Now we’re at COVID-19 Alert Level Four, there is a lot of emotion and a lot of stress.
About ten years ago we had the Christchurch Earthquakes and the compassion, community and connectivity that happened as a result of it was truly inspirational.
Of course last year we saw something similar after the March 15th tragedy and again the connection and love we showed one another was just outstanding.
Staying connected in social isolation
At this time when we’re talking about isolation and social distancing, I want to encourage you that it’s not the same as losing the emotional connection to other people. Have you checked on your neighbours recently? Just touched base to ask how they are doing? You can call over the fence or maybe leave a little note in their letterbox. Do you have their phone number and do they have yours? When was the last time you asked them what’s happening in their world?
With schools shut down across the country, children are now staying home. This is adding extra pressures to people in essential services who are still going to work, as well as those trying to work from home while the country is in lockdown. Can you reach out to parents, especially those with newborns to ask how they are coping. New parents are missing out on the regular support networks that come from Plunket groups and the like. If you know of someone pregnant at the moment or with a newborn, there are still many ways you can reach out and offer them support without entering their ‘bubble.’
The other special population are our elderly. They may not have as much access to technology and may rely more on phone calls to stay connected with family or people around them. Those over 60 have shown to be far more susceptible to the COVID-19 virus, and so while we need to stay physically apart to make sure they are protected, it’s more important than ever to let them know they are loved and that you’re thinking of them.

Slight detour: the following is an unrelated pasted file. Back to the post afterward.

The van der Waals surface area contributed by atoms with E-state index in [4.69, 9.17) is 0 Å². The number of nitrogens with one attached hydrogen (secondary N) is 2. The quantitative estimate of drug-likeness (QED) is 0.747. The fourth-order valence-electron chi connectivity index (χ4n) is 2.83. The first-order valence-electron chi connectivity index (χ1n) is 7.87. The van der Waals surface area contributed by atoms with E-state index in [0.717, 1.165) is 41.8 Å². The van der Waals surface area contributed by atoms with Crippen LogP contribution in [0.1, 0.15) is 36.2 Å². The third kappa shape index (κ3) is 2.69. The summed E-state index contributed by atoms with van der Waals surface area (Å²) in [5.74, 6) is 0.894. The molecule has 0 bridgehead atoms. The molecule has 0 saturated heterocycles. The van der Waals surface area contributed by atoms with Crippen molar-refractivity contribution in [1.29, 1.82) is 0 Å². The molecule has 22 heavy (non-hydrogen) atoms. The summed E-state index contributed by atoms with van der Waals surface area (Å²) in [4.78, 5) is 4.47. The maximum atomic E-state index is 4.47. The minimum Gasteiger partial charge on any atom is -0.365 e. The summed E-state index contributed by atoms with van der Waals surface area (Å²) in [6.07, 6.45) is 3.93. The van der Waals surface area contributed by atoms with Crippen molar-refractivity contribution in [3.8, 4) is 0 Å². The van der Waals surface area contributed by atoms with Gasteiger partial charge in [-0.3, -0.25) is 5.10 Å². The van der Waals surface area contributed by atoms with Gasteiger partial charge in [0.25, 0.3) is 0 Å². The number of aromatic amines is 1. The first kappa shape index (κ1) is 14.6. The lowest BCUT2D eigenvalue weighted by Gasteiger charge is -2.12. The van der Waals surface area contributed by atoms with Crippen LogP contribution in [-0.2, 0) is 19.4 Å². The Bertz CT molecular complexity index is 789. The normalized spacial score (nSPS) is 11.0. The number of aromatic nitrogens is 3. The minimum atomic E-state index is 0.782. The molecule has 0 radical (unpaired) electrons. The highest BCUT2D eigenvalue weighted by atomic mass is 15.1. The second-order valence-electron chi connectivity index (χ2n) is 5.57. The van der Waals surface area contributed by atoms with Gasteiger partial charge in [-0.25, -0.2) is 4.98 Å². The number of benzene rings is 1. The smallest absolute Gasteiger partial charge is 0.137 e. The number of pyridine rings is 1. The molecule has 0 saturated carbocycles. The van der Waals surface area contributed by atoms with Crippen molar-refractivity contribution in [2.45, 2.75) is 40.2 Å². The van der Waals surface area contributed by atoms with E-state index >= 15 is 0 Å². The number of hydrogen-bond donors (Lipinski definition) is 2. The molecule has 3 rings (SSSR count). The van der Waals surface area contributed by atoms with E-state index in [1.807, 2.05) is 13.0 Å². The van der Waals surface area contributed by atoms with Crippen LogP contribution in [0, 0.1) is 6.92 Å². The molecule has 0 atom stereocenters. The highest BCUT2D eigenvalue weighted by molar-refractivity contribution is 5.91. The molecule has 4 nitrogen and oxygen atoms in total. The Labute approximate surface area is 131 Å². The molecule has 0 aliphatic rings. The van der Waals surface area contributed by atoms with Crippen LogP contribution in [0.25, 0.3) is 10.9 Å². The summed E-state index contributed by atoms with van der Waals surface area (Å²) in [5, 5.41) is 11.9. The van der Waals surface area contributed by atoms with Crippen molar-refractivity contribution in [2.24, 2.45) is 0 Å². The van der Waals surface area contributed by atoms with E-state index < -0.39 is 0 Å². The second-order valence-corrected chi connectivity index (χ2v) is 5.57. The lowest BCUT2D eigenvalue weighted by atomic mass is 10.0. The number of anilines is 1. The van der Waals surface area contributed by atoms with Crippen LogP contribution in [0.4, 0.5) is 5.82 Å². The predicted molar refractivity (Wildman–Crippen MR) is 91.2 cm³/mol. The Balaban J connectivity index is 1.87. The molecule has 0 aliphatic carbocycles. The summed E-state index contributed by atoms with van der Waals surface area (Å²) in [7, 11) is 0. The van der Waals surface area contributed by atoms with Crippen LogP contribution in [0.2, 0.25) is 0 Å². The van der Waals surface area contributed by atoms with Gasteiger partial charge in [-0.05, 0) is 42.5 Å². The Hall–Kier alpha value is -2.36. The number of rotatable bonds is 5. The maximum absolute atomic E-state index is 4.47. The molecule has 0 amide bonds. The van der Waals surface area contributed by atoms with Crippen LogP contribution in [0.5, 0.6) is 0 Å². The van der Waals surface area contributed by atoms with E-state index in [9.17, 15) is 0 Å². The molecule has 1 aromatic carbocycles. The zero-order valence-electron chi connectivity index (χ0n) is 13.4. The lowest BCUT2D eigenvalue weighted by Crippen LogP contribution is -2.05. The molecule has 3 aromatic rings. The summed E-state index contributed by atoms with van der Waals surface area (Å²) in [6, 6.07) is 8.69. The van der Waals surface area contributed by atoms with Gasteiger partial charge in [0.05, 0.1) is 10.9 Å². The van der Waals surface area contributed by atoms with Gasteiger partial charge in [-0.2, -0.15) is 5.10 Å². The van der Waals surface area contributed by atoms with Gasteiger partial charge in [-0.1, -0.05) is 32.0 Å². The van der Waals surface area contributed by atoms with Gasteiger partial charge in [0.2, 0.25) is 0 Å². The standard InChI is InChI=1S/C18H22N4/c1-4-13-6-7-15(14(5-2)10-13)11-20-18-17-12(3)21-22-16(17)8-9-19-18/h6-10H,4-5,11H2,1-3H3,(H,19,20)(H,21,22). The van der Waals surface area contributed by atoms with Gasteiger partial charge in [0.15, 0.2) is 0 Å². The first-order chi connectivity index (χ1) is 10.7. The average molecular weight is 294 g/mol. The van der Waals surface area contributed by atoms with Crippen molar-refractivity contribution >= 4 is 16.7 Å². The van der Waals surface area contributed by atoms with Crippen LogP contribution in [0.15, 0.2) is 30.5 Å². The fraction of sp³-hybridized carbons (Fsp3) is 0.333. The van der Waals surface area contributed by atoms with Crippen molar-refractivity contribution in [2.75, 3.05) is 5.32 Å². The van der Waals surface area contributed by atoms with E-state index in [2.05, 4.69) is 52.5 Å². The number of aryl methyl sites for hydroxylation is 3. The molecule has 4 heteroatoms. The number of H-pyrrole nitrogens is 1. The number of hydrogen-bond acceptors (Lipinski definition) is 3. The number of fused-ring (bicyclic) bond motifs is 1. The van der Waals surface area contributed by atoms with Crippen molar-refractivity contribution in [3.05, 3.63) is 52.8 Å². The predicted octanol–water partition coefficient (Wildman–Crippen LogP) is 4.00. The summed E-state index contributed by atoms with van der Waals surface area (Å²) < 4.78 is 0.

Self-Isolation, not social isolation
When you are going for a walk or exercising outside, you can still smile and wave to people you see while keeping your distance. You can stay 2 metres apart and still be friendly.
Social distancing and self-isolation do not have to mean ‘social isolation.’ We don’t have to, and for our own sakes we should not let this time of quarantine cut us off from those around us.
Humans are social animals and we require ‘contact’ and affection from others. While we can’t do that physically in the form of handshakes and hugs anymore, what are other ways you can tell someone what they mean to you?
Simply picking up the phone is a great place to start. Texts and Facebook posts are ok, but hearing someone else’s voice goes so much further. The human voice is a gift that most of us have, and it costs nothing to share some words of kindness with another.If you have the technology and the internet bandwidth, look to video calling as a way to have virtual coffee dates or 5 o’clock drinks or whatever you would normally do to socialise.
Share the love and stay positive. We are all in this together. Thank you for staying home and playing an important role in halting the spread of COVID-19 around Christchurch and New Zealand.
The next time you’re buying multivitamins, check the label on the back of the container and see the list of ingredients. Wholefood supplements will list their food sources or say that they are 100% plant or animal based.
Don’t you just hate feeling like you’re stuck in traffic? You’re stuck on a long stretch of road, there are no turn-offs or off-ramps, and you feel like you’re going nowhere fast. Isn’t this the same sometimes with our health?
We’re told so much about food. What’s healthy, what’s good for us. There is so much information out there. New studies every month, it can get a bit confusing. Some of the experts in our industry who are meant to be telling us the ‘right’ or ‘healthy’ things to eat are sometimes dealing with corrupt information.
At this time when we’re talking about isolation and social distancing, I want to encourage you that it’s not the same as losing the emotional connection to other people. For your wellbeing, how are you staying connected?
Coming into winter, what’s your seatbelt of health? What added layer of protection do you need to prevent yourself from serious harm?
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